A Round Reel of Poetry: Tea for Accompaniment

It’s elegance meets….well the slightly less elegant tonight, as you’re getting tea and a verse with a dose of tartan. Though next to the ceilidhs we learned on, Scottish Country is the elegant cousin, so it’s not too amiss. Mondays are our dancing evening, and we’re strongly tempted to land you with Mairi’s Wedding, because we’ve not done that one yet here, and it would fit the pattern of our day. You’re not getting it, because it drives us fairly batty, even sung.

Besides, we’re sipping Silver Dragon Pearls tonight, and really, there are limits. Sometimes this Advent Calendar comes through in high style, and a tea this delicate, floral -and yes, high-grade -really deserves dignified accompaniment. Alas, we never claimed to be dignified. And since we’re still thinking in reels and jigs, you’re getting a wee verse about Scottish Country Dancing, no names given. Trust us; it’s much funnier this way.


A New Dance

Part Batt

Guess who’s written a brand new dance,
With a brand new figure in it,
Not easy to learn – but worth a try,
As you’ll hear, if you give me a minute.

It is, of course, a “meanwhile” dance
And sounds, perhaps, complex,
But it’s quite straightforward as long as you know
Your number, your partner, and sex.

Threes and fours on the opposite side –
You’ll find it better that way.
You’ve curtsied and bowed, so now get set
And cross your fingers and pray!

An inverted rondel is how it begins
And then the new figure you’ll see
With simple instructions on sheets 1 and 2
And diagrams 1, 2 and 3.

Two highland settings, a knotted barette,
And end in the form of a square.
Crossing reels, look behind you, and with any luck
You’ll find that your partner is there.

Your partner is there, but ignore him or her,
The pattern now subtly alters –
You grab someone else and all promenade round
Backwards – but only three quarters.

The Mic-Mac Rotary bit comes next,
You loop and you loop again,
A quadruple figure of eight, and then
A five-and-a-half-bar chain.

A two-and-a-half-bar turn ends the dance,
An experience no one should miss.
Wherever, whenever, whatever you’ve danced
You’ve never met something like this!

I hope you enjoy it – I think that you will –
And I do hope you think it’s alright
To give yo this preview of what he might dream
When he’s having a very bad night!

(Previously published in Reel 204)


After all that, you’re getting Mairi’s Wedding after all. If nothing else, it will give you a flavour of what all those verses are on about. It was also the first Scottish Country Dance we ever had thrown at us, and if you can look at it and tell us even one way in which that makes sense, we’ll bow to your wisdom. Personally, we’re still boggled.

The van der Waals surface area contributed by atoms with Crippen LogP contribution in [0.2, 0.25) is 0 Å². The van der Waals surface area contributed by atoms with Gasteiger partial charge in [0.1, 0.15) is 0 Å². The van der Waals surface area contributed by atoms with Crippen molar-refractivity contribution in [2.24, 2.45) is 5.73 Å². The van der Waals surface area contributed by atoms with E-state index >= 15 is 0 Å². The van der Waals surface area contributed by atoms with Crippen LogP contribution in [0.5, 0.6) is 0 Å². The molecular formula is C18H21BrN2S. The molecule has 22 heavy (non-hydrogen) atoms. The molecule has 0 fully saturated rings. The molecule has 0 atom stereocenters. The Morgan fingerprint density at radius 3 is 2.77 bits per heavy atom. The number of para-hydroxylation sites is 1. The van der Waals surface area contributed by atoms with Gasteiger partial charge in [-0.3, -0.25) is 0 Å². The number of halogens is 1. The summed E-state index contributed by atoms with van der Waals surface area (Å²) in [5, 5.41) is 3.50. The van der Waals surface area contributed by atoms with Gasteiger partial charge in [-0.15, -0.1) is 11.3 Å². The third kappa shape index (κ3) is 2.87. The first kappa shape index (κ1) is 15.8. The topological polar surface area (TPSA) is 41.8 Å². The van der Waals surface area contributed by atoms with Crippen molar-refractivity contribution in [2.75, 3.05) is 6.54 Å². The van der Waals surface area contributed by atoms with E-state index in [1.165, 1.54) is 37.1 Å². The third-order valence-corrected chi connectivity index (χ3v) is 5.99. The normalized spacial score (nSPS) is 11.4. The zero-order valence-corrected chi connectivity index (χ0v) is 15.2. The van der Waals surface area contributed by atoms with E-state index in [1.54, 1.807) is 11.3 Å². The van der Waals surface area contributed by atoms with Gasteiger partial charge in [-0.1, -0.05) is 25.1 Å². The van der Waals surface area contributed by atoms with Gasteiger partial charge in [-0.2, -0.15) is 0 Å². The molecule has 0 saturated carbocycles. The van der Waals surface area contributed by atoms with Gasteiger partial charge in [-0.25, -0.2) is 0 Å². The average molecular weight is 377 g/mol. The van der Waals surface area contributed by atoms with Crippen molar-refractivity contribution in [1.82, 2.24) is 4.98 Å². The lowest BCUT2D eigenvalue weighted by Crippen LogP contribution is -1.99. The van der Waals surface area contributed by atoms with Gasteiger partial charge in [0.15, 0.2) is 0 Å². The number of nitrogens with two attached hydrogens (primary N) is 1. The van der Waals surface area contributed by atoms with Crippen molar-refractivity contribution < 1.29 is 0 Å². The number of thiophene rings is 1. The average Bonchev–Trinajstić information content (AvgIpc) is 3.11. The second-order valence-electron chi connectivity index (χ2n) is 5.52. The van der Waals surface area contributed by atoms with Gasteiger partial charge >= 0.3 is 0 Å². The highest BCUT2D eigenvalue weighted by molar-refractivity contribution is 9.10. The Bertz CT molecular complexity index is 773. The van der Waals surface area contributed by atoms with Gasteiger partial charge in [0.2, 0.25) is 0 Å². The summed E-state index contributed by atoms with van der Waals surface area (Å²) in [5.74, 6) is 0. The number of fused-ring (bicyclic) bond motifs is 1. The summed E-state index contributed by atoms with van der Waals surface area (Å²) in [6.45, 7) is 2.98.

Myn Lyking

Winter in Scotland and it’s been driech, which in plain English means it’s been raining doggedly since Thursday, when Murphy’s Law being in good working order, the family arrived. We’ve been trying to defend the appeal of a seaside town with sideways wind and twilight at 3 ever since. For our part, we’re combatting the weather this evening by drinking a late pot of Kashmiri Chai. It’s lighter than most chai, with a base in green tea; we discovered this pouring out, when the colour initially suggested the tea was understeeped. In fact it’s meant to be a golden colour. It’s further embellished by cinnamon, nutmeg and marigold flowers. And being chai, it is the ideal antidote to winter, whatever the weather.

We haven’t had much time spare for poetry hunting of late, what with trying to acclimatise three Canadians to Scotland. But last Sunday we were gifted a new carol by the conductor of our choir who told us to open Carols for Choirs to ‘Myn Lyking’ as if everyone knew of it. They should, so here this evening is both the Middle English text for you, and the carol to accompany it.

Myn Lyking 

15th Century (set by R. Terry)

I saw a fair mayden sytten and sing
She lulled a little childe, a sweete Lording.

Lullay mye lyking, my dere sonne, my sweeting.
Lully mydere herte, myn own dere derling.

That same Lord is he that made alle thing,
Of alle lord is his is lord, of alle kynges King.

There was mickle melody at that chylde’s birth
All that were in heav’nly bliss, they made mickle myrth.

Angels bright sang their song to that chyld;
Blyssid be thou, and so be she, so meek and so mild.